Page 215
Near the bell was fixed an iron hammer to strike the hours; and from the tail of the hammer a wire went down through a small gimlet-hole in the floor that the bell stood upon, and through a second floor in like manner; then horizontally under and near the plaistered cieling of that second floor, till it came near a plaistered wall; then down by the side of that wall to a clock, which stood about twenty feet below the bell.
Page 219
That some clouds are highly charged with electrical fire, and that their communicating it to those that have less, to mountains and other eminencies, makes it visible and audible, when it is denominated lightning and thunder, is highly probable: but that the sea, which you suppose the grand source of it, can collect it, I think admits of a doubt: for though the sea be composed of salt and water, an electric _per se_ and non-electric, and though the friction of electrics _per se_ and non-electrics, will collect that fire, yet it is only under certain circumstances, which water will not admit.
Page 224
I am very much pleased that the explication I sent you, of the crooked direction of lightning, meets with your approbation.
Page 246
When a man lights an hundred candles from the flame of one, without diminishing that flame, can it be properly said to have _communicated_ all that fire? When a single spark from a flint, applied to a magazine of gunpowder, is immediately attended with this consequence, that the whole is in flame, exploding with immense violence, could all this fire exist first in the spark? We cannot conceive it.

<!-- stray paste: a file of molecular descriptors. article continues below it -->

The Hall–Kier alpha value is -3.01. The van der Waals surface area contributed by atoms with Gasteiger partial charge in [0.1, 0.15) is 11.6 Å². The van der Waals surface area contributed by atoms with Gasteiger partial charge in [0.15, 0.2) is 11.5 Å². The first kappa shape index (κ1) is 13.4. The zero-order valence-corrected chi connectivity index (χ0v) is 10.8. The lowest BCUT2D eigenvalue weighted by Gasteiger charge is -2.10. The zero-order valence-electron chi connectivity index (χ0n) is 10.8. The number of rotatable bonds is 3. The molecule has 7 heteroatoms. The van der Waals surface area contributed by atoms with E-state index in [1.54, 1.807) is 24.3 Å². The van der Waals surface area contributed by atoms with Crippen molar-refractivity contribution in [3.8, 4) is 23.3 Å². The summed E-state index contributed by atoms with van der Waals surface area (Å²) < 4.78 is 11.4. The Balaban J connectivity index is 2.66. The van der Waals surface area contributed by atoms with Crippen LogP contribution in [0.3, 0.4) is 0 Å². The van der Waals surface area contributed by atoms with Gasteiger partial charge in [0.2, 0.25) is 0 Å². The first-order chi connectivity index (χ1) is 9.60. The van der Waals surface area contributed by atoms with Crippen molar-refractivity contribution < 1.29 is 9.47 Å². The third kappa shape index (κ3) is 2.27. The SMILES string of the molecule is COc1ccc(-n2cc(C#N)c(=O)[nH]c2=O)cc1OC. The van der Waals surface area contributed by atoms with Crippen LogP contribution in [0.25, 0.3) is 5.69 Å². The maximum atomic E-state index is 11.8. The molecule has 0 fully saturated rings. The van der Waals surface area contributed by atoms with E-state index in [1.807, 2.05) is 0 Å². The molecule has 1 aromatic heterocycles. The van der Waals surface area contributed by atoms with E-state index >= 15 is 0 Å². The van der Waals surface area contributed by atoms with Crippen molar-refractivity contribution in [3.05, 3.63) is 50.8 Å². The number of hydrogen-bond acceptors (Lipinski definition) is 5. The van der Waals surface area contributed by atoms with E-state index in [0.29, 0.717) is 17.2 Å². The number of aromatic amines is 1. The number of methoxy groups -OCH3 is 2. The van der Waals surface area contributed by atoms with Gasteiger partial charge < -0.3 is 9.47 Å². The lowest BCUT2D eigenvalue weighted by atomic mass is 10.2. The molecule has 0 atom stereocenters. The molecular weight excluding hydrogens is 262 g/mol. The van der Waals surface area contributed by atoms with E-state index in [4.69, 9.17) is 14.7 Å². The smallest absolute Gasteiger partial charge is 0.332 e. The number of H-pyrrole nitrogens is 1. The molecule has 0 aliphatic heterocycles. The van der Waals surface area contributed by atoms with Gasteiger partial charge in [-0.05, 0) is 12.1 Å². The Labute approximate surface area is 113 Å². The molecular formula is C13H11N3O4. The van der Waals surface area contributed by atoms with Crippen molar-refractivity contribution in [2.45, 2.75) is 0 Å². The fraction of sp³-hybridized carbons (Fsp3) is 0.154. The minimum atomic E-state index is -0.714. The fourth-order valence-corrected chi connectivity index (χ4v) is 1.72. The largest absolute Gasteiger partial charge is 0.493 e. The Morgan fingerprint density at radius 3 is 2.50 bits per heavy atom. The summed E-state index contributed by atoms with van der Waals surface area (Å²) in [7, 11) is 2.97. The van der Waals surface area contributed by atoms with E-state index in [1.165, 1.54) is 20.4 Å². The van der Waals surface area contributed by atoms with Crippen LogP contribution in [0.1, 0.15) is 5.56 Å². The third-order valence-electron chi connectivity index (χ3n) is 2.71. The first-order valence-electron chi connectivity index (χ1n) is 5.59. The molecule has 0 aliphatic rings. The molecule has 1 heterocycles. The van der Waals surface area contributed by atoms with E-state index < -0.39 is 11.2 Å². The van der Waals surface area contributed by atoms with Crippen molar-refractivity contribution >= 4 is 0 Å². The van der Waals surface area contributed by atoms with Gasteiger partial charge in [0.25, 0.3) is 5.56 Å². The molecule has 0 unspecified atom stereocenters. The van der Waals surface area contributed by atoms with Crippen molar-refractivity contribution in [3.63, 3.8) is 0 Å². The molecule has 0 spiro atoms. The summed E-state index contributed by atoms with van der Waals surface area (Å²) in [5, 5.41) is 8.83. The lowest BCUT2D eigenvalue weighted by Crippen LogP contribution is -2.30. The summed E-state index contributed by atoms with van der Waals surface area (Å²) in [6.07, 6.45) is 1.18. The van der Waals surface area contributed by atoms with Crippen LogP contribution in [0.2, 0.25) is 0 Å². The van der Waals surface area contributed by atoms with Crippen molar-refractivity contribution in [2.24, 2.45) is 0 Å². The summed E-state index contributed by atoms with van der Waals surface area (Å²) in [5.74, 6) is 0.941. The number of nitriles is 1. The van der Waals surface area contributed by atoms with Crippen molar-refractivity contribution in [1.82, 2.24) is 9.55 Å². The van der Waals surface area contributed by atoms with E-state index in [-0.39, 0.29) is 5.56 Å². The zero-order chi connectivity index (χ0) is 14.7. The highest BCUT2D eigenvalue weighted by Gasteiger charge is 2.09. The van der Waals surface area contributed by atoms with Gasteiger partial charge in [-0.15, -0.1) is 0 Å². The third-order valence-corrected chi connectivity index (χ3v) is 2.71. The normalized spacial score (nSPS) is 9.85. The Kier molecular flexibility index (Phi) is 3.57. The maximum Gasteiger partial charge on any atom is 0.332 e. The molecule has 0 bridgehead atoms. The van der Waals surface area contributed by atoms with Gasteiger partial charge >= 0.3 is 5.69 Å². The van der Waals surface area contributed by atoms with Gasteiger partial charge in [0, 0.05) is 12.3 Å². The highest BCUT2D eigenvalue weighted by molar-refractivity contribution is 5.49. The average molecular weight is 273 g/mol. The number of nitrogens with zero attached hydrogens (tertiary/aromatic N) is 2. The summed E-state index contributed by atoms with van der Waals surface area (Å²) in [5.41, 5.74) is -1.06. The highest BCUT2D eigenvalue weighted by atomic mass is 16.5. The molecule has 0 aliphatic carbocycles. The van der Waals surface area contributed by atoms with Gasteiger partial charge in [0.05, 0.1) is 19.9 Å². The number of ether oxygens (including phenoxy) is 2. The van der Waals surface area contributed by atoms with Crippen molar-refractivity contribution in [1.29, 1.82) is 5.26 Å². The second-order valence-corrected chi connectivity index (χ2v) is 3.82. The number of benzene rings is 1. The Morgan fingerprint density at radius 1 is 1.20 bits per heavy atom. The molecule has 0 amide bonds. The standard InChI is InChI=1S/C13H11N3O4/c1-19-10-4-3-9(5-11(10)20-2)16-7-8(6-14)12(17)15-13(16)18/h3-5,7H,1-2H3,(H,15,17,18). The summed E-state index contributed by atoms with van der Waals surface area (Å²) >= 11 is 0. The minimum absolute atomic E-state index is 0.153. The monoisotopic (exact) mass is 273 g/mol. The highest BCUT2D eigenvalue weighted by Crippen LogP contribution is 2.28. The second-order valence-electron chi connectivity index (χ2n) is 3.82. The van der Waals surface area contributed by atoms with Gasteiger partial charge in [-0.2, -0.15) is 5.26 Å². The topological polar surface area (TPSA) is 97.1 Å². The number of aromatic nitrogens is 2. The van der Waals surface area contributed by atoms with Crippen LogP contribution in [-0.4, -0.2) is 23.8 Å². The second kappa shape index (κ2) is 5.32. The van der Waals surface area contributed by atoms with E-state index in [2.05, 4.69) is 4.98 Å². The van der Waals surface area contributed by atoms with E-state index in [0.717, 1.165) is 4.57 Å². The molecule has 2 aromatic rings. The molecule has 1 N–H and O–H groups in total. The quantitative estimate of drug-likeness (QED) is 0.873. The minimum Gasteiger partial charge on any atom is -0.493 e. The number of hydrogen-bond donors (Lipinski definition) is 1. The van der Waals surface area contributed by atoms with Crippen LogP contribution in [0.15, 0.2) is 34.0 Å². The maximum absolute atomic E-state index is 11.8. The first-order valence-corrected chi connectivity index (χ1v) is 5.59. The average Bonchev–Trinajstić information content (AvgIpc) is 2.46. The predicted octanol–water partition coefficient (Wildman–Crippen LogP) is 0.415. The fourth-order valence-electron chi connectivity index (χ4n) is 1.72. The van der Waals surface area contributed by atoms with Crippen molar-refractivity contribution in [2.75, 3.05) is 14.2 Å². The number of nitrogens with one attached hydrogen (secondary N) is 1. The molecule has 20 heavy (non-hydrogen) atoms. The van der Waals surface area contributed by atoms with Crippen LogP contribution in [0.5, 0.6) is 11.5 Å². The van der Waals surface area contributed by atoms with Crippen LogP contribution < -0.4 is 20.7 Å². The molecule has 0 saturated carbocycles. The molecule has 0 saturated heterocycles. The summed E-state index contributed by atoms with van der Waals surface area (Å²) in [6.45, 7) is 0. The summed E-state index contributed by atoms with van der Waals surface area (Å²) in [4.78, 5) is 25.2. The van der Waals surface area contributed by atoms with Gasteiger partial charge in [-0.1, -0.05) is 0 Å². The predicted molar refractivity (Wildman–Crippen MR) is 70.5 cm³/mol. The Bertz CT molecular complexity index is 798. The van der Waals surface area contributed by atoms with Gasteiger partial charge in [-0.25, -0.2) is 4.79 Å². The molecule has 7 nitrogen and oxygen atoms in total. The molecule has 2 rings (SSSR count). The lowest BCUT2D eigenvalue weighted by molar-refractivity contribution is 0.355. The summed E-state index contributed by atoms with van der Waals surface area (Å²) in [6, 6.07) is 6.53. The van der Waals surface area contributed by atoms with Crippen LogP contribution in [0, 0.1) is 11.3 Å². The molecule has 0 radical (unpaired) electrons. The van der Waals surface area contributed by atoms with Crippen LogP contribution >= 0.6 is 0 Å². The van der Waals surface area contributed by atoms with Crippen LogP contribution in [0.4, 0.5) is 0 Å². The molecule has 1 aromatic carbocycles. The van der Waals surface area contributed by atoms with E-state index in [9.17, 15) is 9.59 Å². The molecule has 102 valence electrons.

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_Editor.
Page 274
The discharging knob does by a screw approach the conductor to the distance intended, but there remains fixed.
Page 281
If the shock be communicated by the latter body, and not by the others, it is probably not the mechanical effect, as has been supposed, of some muscular action in the fish, but of a subtile fluid, in this respect analogous at least to the electric fluid.
Page 289
Pour les affermir toutes ensemble, l'on à cloué sur chacune des entretoises à vingt pieds de hauteur; & comme le grand vent agitoit encore cette espéce d'édifice, l'on a attaché au haut de chaque perche de longs cordages, qui tenant lieu d'aubans, répondent par le bas à de bons piquets fortement enfoncés en terre à plus de 20 pieds des perches.
Page 291
Aujourd'hui à deux heures 20 minutes après midi, le tonnerre a grondé directement sur Marly; le coup a été assez fort.
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437.